Peter and Andrew did not hesitate to drop their nets when Jesus called out to them, “Follow me, and I will make you fishers of men” (Mt 4:19). I always thought if I was in their shoes it would play out much differently. I would be too comfortable casting my net and would be too afraid to follow. But when I encountered the mission of The Culture Project, I was captivated by the call the Lord was extending to me. Though I was afraid, I did not hesitate and I decided to follow.
The Culture Project gives presentations on human dignity, sexual integrity, and virtuous living to young people in schools, parishes, communities, and at community events. I encountered them during my senior year of college and their missionary spirit, joy, and authentic nature moved me to drop my post-graduation plans and apply to the organization. Through my own experiences, I had witnessed the lies our culture tells young people about love and self-worth. By becoming a missionary with the organization, I knew I would be able to speak truth to these lies and help combat a toxic culture.
During my two years of service, I encountered young ladies fed up with what the world had to say about their worth and young men wanted to become men of virtue. But there were also many young people broken down by what the world had offered them. They were real, raw, and honest about what they had been facing, but they were not afraid to venture on a new, more fulfilling path. It is in these encounters that I knew my decision to leave behind my net behind and follow Christ was more than worth it.
Regarding the mission of The Culture Project, I sat down with our Founder and Executive Director Cristina Barba to share more about how the mission started and what it is trying to achieve:
What was your basis/reasoning for founding The Culture Project?
My friends and I had lived the ways of the culture and found it wanting. We were sick of what the world had to offer us. We found there was more for ourselves and our peers. We felt that we needed to do more. The hook-up culture had sold us short. The world had sold young people short. We thought that the truth needed to get out, and there was a power in a community of men and women who were practicing what they preached. We based the mission program on four pillars: formation, community, prayer and work.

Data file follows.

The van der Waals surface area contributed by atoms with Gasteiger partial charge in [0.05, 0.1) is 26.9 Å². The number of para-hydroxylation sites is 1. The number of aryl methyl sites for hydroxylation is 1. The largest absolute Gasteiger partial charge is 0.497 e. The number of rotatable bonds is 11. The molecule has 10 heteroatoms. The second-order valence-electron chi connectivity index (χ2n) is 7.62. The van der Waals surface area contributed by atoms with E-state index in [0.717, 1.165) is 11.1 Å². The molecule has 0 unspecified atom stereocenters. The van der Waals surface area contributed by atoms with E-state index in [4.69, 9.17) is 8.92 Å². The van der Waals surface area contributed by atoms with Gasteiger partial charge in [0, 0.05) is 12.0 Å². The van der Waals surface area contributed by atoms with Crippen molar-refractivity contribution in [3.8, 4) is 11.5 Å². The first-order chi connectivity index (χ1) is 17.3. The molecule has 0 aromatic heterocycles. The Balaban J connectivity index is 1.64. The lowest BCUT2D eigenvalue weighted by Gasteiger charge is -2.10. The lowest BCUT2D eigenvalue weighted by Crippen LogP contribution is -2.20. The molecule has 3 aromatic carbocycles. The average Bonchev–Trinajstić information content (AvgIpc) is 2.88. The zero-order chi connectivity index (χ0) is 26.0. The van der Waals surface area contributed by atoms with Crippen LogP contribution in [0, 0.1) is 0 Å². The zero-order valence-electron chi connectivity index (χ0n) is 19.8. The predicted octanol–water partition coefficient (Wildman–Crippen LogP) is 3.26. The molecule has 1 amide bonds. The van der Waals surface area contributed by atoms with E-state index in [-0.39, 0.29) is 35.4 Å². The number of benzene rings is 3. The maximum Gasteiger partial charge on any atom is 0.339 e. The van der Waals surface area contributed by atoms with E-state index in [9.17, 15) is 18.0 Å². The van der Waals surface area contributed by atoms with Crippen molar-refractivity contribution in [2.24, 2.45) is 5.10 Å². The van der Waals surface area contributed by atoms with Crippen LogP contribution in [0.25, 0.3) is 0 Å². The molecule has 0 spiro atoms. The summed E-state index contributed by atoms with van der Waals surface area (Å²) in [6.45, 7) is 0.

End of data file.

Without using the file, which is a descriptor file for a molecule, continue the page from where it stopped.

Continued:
What are some adversities or challenges that you are fighting against today?
Two of the biggest challenges our mission faces are: finding good men and technology. Finding the right young men who are ready and willing to be a part of this mission can be tough. Mission work often appeals to women, and a lot of guys interested in this type of work might be interested in pursuing religious life or priesthood. Some are ready to get married and start a family. We see a crisis in men who want to step up or pause their pursuits in order to serve this mission. The second is technology. Many of our culture's issues are perpetuated by technology. It pulls us further away from reality and the real world. We live in our culture of isolation, and our overuse of technology is a part of that. The youth that we are encountering are facing this every single day; especially in terms of the sexual, secular and negative self-worth messages that bombard them.
What is your favorite verse or quote that inspires the mission of The Culture Project?
Recently, I watched a documentary on Pope Saint John Paul II's visit to Poland. He is a great hero of mine and a patron of the work of The Culture Project. He said, "You are not who they say you are. Let me remind you of who you are." Youth today struggle with our identity in terms of who the culture tells us we are, especially when it comes to our sexuality. What we do at The Culture Project is to encounter the youth, put a pause on that thinking and say, “You are not who the world says you are.” We have the opportunity to remind them that they are made in the image and likeness of God. This quote sums up what we are trying to achieve.
The Culture Project gives presentations on human dignity, sexual integrity, and virtuous living to young people in schools, parishes, and other settings. Their mission is to encounter youth and young adults, remind them of their dignity, and encourage them to be men and women of character. A team of five Culture Project missionaries will be serving the Diocese of Cleveland, Ohio beginning in October. To learn more or request a visit from the Cleveland team to your location, go to www.thecultureproject.org.
Alyssa Sanchez is a former missionary with The Culture Project and now works in the headquarters office as the Office and Mission Administrator.
This article was previously published in Radiant Magazine.